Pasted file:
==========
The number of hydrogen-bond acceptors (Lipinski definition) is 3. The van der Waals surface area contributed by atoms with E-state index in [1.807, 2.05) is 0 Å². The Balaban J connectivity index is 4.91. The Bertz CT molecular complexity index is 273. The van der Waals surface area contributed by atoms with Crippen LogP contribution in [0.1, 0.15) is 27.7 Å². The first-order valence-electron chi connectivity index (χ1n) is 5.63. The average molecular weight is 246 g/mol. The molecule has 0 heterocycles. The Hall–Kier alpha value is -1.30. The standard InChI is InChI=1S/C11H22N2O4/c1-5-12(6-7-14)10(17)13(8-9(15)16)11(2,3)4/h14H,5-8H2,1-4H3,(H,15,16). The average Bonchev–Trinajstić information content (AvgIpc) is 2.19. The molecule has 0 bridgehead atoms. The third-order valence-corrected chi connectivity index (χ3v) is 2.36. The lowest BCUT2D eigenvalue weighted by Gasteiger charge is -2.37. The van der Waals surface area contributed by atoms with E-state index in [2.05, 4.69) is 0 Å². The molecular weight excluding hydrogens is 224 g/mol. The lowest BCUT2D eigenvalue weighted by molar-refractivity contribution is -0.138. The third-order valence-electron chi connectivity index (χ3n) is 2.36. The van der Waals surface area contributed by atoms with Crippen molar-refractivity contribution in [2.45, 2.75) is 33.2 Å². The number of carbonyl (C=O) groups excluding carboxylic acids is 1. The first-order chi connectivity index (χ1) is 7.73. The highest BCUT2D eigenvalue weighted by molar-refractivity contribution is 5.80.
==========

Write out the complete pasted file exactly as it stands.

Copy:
The number of hydrogen-bond acceptors (Lipinski definition) is 3. The van der Waals surface area contributed by atoms with E-state index in [1.807, 2.05) is 0 Å². The Balaban J connectivity index is 4.91. The Bertz CT molecular complexity index is 273. The van der Waals surface area contributed by atoms with Crippen LogP contribution in [0.1, 0.15) is 27.7 Å². The first-order valence-electron chi connectivity index (χ1n) is 5.63. The average molecular weight is 246 g/mol. The molecule has 0 heterocycles. The Hall–Kier alpha value is -1.30. The standard InChI is InChI=1S/C11H22N2O4/c1-5-12(6-7-14)10(17)13(8-9(15)16)11(2,3)4/h14H,5-8H2,1-4H3,(H,15,16). The average Bonchev–Trinajstić information content (AvgIpc) is 2.19. The molecule has 0 bridgehead atoms. The third-order valence-corrected chi connectivity index (χ3v) is 2.36. The lowest BCUT2D eigenvalue weighted by Gasteiger charge is -2.37. The van der Waals surface area contributed by atoms with E-state index in [2.05, 4.69) is 0 Å². The molecular weight excluding hydrogens is 224 g/mol. The lowest BCUT2D eigenvalue weighted by molar-refractivity contribution is -0.138. The third-order valence-electron chi connectivity index (χ3n) is 2.36. The van der Waals surface area contributed by atoms with Crippen molar-refractivity contribution in [2.45, 2.75) is 33.2 Å². The number of carbonyl (C=O) groups excluding carboxylic acids is 1. The first-order chi connectivity index (χ1) is 7.73. The highest BCUT2D eigenvalue weighted by molar-refractivity contribution is 5.80.